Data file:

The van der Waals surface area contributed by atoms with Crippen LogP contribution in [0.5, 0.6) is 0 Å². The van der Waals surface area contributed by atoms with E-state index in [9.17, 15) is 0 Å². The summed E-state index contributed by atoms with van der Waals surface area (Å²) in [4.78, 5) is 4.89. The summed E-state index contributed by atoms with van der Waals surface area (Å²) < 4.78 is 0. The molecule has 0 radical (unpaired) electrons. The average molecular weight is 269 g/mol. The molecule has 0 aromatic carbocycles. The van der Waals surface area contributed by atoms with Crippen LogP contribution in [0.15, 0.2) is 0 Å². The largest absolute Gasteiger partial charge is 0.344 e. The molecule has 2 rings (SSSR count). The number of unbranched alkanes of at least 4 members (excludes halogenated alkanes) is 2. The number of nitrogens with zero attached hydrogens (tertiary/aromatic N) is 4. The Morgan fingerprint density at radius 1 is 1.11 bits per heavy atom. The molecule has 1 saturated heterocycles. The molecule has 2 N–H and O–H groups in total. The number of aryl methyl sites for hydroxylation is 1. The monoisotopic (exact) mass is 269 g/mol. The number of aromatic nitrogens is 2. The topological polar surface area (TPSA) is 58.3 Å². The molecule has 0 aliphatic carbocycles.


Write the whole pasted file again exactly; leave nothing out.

The van der Waals surface area contributed by atoms with Crippen LogP contribution in [0.5, 0.6) is 0 Å². The van der Waals surface area contributed by atoms with E-state index in [9.17, 15) is 0 Å². The summed E-state index contributed by atoms with van der Waals surface area (Å²) in [4.78, 5) is 4.89. The summed E-state index contributed by atoms with van der Waals surface area (Å²) < 4.78 is 0. The molecule has 0 radical (unpaired) electrons. The average molecular weight is 269 g/mol. The molecule has 0 aromatic carbocycles. The van der Waals surface area contributed by atoms with Crippen LogP contribution in [0.15, 0.2) is 0 Å². The largest absolute Gasteiger partial charge is 0.344 e. The molecule has 2 rings (SSSR count). The number of unbranched alkanes of at least 4 members (excludes halogenated alkanes) is 2. The number of nitrogens with zero attached hydrogens (tertiary/aromatic N) is 4. The Morgan fingerprint density at radius 1 is 1.11 bits per heavy atom. The molecule has 1 saturated heterocycles. The molecule has 2 N–H and O–H groups in total. The number of aryl methyl sites for hydroxylation is 1. The monoisotopic (exact) mass is 269 g/mol. The number of aromatic nitrogens is 2. The topological polar surface area (TPSA) is 58.3 Å². The molecule has 0 aliphatic carbocycles.